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Monday, November 21 6:30pm Boxwood Trees - A New Christmas Classic! These trees look easy to make, but there are a few tricks to them!  Come and enjoy learning how to make a new holiday decoration that is very long lasting, as well as beautiful!  These little "trees" are about 18" high and are made from little clippings of boxwood inserted into floral foam.  Then we will decorate the trees with some holiday accents to make the cutest little tree!  A perfect gift for someone who does not have the space for a large tree or just as a focal decoration in your foyer or dining room table.

Taught by Trish, Cost $55

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All classes will be held at the Flourish barn at 1518 Main Street, East Earl Pa 17519.  We will need at least 5 people to sign up in order to hold each class. To reserve your spot for any of the classes you can call or text Trish at 717-715-5231 or send an email to trish@flourish.flowers. Checks can be sent to Flourish at 1513A Main Street East Earl Pa 17519. Supplies are included but please plan to bring your own scissors or flower clippers.

Trish Snyder is the founder and owner of Flourish (formerly Trisha's Flowers).  Self taught until she wanted and needed more skills, she graduated from Longwood Garden's Floral Design Program in 2013 and became a member of the Association of Specialty Cut Flower Growers in 2015.  In business since 2001, her love of growing flowers and doing weddings and events has merged together to become a true joy in her life! Trish is married to Bob and has four children who understand that mom just gets way too excited about flowers, but they love her anyway.

Donna VanScyoc is Flourish's second head designer.  Her love of color, design and beauty has flourished (no pun intended) for many years as an artist herself, as well as an art teacher. She  also did floral designs for Barevile Furniture and has worked in the craft department of Stauffer’s of Kissel Hill. Her love of flowers and design is evident in her beautiful wedding work.  She is married to Mark and has a son.

 

(feature photo credit rifle paper co.)

Wedding in the Woods

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Mattie and Kyle's wedding was our first experience doing flowers for an outdoor wedding in January! They were blessed with a sunny winter weekend. Everything looks so cozy and beautiful in the pictures! We love Mattie's choice to use winter greens mixed with little wax flowers, brunia and garden roses. The textures and colors complimented each other perfectly. Enjoy the following photos curtesy of Rebekah Viola Photography!  

View More: http://rebekahviola.pass.us/kyle-mattie-wedding

 

 

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View More: http://rebekahviola.pass.us/kyle-mattie-wedding

 

View More: http://rebekahviola.pass.us/kyle-mattie-wedding

View More: http://rebekahviola.pass.us/kyle-mattie-wedding

Flourish

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Having your own business has many challenges that pop up everyday. One big one that many new business owners put a lot of thought into is their name. When I started Trisha's Flowers in 2001 I choose a name that didn't require much explanation. As the years have progressed I have increasingly wanted to change the name to something that more descriptively expresses what I long to do with my business, and it is....Flourish! The word Flourish for me encompasses many thoughts into one - and I love them all!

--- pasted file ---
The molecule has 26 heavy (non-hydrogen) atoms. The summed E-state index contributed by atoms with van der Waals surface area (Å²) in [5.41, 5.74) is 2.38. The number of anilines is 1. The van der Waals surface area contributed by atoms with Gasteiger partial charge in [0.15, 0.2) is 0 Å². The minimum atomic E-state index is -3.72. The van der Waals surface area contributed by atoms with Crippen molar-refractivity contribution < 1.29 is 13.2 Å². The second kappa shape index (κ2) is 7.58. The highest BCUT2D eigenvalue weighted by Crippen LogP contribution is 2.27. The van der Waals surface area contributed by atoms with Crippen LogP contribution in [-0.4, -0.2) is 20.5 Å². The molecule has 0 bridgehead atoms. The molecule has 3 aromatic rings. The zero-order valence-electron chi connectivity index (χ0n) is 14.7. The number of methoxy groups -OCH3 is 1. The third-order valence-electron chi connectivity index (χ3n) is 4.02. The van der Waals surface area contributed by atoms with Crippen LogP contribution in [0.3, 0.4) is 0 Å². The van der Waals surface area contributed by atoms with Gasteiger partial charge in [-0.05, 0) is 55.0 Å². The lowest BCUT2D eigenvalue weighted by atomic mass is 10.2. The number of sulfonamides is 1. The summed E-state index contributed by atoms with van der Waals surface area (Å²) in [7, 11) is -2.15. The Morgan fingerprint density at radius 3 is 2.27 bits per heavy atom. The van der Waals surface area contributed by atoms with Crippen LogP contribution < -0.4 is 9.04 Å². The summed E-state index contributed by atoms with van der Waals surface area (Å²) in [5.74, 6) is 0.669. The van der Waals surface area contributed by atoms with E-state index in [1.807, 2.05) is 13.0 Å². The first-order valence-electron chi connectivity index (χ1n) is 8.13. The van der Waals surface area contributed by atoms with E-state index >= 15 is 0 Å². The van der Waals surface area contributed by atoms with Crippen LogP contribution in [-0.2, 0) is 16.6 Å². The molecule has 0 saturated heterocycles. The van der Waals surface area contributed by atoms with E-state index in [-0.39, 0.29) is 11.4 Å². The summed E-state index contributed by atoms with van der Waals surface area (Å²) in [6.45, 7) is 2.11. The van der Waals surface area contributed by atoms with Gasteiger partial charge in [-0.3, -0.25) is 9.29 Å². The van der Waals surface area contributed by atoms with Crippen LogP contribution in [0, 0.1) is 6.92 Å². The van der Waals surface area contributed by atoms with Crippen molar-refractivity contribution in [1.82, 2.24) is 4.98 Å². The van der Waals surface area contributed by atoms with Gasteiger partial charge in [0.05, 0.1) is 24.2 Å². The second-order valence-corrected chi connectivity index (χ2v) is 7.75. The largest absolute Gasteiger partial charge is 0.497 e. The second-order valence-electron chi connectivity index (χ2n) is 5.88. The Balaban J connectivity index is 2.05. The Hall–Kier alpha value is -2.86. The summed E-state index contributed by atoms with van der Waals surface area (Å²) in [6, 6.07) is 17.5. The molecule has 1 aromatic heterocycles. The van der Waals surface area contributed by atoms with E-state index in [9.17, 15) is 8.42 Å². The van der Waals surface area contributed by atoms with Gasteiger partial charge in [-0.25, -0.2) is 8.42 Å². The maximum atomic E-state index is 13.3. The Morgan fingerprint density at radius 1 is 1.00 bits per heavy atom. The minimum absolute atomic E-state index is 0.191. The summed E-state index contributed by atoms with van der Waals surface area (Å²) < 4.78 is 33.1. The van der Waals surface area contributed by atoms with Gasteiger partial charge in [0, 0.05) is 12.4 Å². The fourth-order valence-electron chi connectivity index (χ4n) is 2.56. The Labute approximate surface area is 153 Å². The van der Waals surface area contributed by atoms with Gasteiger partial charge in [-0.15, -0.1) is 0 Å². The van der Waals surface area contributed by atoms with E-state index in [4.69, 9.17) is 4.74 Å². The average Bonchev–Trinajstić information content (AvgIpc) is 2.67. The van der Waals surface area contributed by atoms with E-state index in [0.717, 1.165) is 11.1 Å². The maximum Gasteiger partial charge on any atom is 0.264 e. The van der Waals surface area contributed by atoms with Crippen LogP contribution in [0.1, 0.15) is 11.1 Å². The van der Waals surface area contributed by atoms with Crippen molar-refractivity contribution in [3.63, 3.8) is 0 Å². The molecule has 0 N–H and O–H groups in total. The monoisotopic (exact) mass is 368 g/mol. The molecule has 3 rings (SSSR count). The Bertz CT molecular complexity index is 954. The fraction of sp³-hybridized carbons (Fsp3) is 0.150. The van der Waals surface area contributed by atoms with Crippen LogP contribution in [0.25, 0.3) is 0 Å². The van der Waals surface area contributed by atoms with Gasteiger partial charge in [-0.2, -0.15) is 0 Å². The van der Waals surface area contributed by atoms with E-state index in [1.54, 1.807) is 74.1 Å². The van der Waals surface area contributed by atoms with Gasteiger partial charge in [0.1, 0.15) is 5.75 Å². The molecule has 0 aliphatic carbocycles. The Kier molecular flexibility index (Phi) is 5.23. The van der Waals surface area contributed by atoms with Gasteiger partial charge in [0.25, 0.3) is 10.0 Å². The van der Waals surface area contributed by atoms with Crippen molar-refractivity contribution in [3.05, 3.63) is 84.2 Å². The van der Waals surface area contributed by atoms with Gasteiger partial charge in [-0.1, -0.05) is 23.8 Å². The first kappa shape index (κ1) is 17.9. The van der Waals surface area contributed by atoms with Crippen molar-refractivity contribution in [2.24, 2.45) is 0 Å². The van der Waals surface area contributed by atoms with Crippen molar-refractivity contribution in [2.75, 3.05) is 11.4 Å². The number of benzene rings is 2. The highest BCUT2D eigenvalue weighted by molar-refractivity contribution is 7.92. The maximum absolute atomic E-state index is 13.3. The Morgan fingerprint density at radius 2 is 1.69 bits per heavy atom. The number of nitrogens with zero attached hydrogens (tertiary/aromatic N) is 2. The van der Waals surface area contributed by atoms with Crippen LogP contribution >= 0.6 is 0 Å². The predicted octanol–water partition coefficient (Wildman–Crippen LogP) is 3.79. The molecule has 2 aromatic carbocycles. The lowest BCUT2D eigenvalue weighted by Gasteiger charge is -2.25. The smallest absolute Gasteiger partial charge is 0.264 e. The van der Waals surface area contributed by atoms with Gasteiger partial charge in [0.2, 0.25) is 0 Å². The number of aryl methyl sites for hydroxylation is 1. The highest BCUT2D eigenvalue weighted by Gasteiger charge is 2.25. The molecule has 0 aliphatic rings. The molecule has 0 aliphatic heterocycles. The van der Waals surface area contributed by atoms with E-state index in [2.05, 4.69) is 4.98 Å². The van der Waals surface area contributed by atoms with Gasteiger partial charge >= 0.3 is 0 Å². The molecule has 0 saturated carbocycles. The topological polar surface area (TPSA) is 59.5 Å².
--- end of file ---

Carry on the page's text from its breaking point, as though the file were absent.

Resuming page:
"Flourish" implies that something is healthy and growing to it's utmost potential. This is our goal with everything we grow. We are certainly students in God's great outdoor classroom of our gardens, but school never gets boring!

To do something with a flourish to us means to do it well and with excellence, beauty, and creativity; going beyond mediocre. Our passion is to do skillful work, be good to our customers, and keep on learning and growing with the trends in the floral world.

Lastly, we want our lives and the lives we touch to flourish. That much anticipated wedding day, the momentous birthday celebration, the weekly bouquet on the dining room table, the bouquet given just because there is love between two people; every ordinary and life changing moment deserves to be fully enjoyed. We believe that when life's junctures include flowers, we are able to stop and more fully appreciate the moment and people around us. And when you get down to the most important parts of life, relationships are a big part of what help us to flourish and fully embrace the goodness in life.

"The righteous will flourish like a palm tree, they will grow like a cedar of Lebanon; planted in the house of the LORD, they will flourish in the courts of our God. They will still bear fruit in old age, they will stay fresh and green..." (Psalm 92:12-14)

 

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Looking forward to many years of flourishing flowers and seeing your lives flourish along with them!

 

5 Things to Keep in Mind while Planning your 2016 Cutting Garden

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Happy New Year! Winter is often a time when people are starting to plan their garden for next growing season. I have been busy doing just that and came up with these 5 things to keep in mind while you plan your 2016 cutting garden...